Graduating Penn in 3 years, plausible?

<p>Hi. I am asking this ridiculous question because I am interested in dentistry, and Penn's dental program is 3 years undergrad + 4 years Penn Dental. In this program, I'd be forced to major in biology, which I would rather not do. Aside from that, the dental program is my dream. </p>

<p>However, if I can choose the major I would like (psychology), and then finish all my credits in 3 years and then apply to a dental school (Penn, or one that's loads cheaper :p) then I'd rather do that. And I'd probably get rejected from the dental program so this second option is likely to happen. It's a ridiculous question, and I must sound naive. I have a famiyl friend who graduated from cornel in 3 years.... and one year of tuition means a lot to me. </p>

<p>With a psych major, could I graduate in 3 years? Or is that a blasphemous question :D</p>

<p>I can be really hard working and I'm smart, but I'm not a genius or anything.</p>

<p>Yes, you can graduate in three years. Plenty of people do. It just requires a lot of planning. You can always take out summers if need be.</p>

<p>Would I be busting my brains and not be able to have a decent social life?</p>

<p>Not necessarily....you'd probably have to be taking at least 5 classes, maybe 6 a semester. Is it a heavy workload? yes.....will you not have a social life? no.....as long as you are strong academically and can do things quickly.</p>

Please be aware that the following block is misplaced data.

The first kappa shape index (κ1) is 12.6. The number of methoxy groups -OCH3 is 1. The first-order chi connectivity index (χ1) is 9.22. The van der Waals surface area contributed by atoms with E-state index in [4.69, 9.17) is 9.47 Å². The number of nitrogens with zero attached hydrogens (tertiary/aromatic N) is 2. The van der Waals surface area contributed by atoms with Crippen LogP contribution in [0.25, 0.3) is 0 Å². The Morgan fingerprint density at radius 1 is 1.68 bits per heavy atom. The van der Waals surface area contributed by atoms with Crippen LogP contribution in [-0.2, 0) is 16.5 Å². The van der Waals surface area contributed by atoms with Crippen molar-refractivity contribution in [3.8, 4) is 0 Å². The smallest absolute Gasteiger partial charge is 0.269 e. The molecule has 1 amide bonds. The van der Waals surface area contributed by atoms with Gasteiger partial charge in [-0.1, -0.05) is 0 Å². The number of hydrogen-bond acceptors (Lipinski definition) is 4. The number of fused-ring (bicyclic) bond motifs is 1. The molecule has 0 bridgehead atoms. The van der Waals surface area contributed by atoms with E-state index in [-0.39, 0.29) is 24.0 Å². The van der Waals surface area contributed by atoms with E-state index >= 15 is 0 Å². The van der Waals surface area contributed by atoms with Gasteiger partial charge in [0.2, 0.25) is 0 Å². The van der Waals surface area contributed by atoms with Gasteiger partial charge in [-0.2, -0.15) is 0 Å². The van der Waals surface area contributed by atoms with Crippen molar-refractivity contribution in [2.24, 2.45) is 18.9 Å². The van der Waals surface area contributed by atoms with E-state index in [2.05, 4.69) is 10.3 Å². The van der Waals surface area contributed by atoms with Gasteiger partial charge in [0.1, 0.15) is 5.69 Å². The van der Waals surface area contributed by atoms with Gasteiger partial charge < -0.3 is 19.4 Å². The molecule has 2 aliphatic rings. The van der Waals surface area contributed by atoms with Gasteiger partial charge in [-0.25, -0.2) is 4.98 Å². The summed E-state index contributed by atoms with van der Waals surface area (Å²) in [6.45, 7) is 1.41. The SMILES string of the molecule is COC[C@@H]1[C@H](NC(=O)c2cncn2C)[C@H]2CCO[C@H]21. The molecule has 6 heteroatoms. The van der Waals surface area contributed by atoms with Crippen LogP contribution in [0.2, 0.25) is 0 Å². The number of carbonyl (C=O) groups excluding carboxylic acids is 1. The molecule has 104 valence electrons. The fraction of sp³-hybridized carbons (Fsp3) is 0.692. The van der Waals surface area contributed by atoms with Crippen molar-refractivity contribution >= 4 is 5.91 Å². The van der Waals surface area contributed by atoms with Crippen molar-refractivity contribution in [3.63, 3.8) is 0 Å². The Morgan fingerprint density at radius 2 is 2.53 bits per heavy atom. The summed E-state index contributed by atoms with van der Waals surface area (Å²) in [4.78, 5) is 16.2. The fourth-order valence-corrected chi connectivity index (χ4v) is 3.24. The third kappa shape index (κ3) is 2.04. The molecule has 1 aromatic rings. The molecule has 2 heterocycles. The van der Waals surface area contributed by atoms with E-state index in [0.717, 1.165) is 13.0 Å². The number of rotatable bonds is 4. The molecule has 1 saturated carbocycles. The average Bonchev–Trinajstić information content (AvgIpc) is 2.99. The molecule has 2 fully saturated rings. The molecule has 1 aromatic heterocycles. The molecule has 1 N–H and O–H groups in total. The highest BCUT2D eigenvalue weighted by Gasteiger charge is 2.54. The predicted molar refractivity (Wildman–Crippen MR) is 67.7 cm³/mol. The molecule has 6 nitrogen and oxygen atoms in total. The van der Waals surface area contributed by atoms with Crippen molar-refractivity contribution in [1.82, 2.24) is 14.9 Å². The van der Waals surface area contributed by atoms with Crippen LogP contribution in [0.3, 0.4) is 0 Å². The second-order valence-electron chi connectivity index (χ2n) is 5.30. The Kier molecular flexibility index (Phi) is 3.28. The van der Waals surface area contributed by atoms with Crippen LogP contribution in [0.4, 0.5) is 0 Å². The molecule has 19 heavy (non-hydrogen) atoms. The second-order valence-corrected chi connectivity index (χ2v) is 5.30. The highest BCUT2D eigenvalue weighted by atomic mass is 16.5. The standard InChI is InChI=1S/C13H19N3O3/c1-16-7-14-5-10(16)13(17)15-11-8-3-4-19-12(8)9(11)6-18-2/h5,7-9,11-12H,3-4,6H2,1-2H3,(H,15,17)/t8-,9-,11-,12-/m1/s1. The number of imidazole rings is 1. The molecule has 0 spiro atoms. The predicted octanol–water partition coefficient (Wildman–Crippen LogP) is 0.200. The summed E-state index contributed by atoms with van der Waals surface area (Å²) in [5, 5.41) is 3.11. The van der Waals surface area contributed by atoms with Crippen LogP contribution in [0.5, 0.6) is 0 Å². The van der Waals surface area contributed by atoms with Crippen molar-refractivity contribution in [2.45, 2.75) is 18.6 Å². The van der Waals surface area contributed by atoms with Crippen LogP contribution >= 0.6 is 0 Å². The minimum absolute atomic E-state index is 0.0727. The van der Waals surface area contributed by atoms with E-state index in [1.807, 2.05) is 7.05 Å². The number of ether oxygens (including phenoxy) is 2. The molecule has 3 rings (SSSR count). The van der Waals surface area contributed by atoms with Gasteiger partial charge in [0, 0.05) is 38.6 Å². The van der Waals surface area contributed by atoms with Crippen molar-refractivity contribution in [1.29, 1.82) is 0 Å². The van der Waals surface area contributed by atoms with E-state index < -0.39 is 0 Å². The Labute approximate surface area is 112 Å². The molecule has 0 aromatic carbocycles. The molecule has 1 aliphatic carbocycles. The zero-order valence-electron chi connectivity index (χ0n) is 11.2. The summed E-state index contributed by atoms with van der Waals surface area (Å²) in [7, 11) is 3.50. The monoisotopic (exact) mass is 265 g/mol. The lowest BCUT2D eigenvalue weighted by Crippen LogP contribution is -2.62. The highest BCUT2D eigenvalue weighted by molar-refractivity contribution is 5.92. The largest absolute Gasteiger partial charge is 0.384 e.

<p>Hm, I will have to think about it. What a life :D</p>

<p>Had I taken 5 classes a semester in my third year instead of four, I could have graduated a full year early. Instead I went easy on myself and am graduating this December. To do it, you would be well-advised to front-load your requirements. Before you declare your major, just take as many requirement courses as you can, and figure out where you can double count courses (for a foundational approach AND a sector requirement). Graduating with a hard science degree in three years is more difficult than with a social science, liberal arts or humanities degree, simply because you need to take labs with many courses, so if you are doing a hard science, be prepared for that.</p>

<p>My course load was, in order of semester, 4-5-5-6-4-4-4. I took one course over the summer in 2009 in Germany, and I have one AP credit. Two of the courses in my upcoming semester are free electives (Photo I and an independent study), and I'll be graduating with a major in Political Science and minor in German Studies. </p>

<p>As for it being a heavy workload, it is what you make it. For me, it was enough to keep me very busy, but that was mainly because I do a ton of stuff on campus (on average, 40 to 50 hours of every week is consumed by extra-curricular activities and jobs). If you don't go overboard on extra stuff, it shouldn't be very hard to complete your coursework in three years.</p>

<p>Oh thank you. </p>

<p>Is psych an easy major?<br>
What about a minor in biology/business?</p>

<p>there are no business minors</p>